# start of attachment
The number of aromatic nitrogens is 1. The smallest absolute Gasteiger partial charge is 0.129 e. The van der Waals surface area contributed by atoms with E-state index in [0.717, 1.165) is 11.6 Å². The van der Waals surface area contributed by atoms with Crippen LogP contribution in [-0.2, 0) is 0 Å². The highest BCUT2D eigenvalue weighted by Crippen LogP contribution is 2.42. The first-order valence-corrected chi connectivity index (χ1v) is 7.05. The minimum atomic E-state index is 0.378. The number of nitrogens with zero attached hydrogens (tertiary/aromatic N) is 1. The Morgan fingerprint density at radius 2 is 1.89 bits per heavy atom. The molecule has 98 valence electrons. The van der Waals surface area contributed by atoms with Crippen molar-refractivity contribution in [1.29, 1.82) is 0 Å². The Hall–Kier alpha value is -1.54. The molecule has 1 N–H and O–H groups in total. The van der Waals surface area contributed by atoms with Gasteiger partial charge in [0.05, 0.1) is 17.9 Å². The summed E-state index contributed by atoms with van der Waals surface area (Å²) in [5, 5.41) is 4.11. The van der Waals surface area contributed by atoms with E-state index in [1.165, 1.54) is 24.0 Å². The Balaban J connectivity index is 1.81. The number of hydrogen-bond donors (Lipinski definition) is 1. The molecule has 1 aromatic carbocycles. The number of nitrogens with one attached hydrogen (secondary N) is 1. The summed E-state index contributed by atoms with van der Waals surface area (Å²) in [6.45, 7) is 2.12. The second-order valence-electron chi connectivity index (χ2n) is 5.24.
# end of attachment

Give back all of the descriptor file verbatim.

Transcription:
The number of aromatic nitrogens is 1. The smallest absolute Gasteiger partial charge is 0.129 e. The van der Waals surface area contributed by atoms with E-state index in [0.717, 1.165) is 11.6 Å². The van der Waals surface area contributed by atoms with Crippen LogP contribution in [-0.2, 0) is 0 Å². The highest BCUT2D eigenvalue weighted by Crippen LogP contribution is 2.42. The first-order valence-corrected chi connectivity index (χ1v) is 7.05. The minimum atomic E-state index is 0.378. The number of nitrogens with zero attached hydrogens (tertiary/aromatic N) is 1. The Morgan fingerprint density at radius 2 is 1.89 bits per heavy atom. The molecule has 98 valence electrons. The van der Waals surface area contributed by atoms with Crippen molar-refractivity contribution in [1.29, 1.82) is 0 Å². The Hall–Kier alpha value is -1.54. The molecule has 1 N–H and O–H groups in total. The van der Waals surface area contributed by atoms with Gasteiger partial charge in [0.05, 0.1) is 17.9 Å². The summed E-state index contributed by atoms with van der Waals surface area (Å²) in [5, 5.41) is 4.11. The van der Waals surface area contributed by atoms with E-state index in [1.165, 1.54) is 24.0 Å². The Balaban J connectivity index is 1.81. The number of hydrogen-bond donors (Lipinski definition) is 1. The molecule has 1 aromatic carbocycles. The number of nitrogens with one attached hydrogen (secondary N) is 1. The summed E-state index contributed by atoms with van der Waals surface area (Å²) in [6.45, 7) is 2.12. The second-order valence-electron chi connectivity index (χ2n) is 5.24.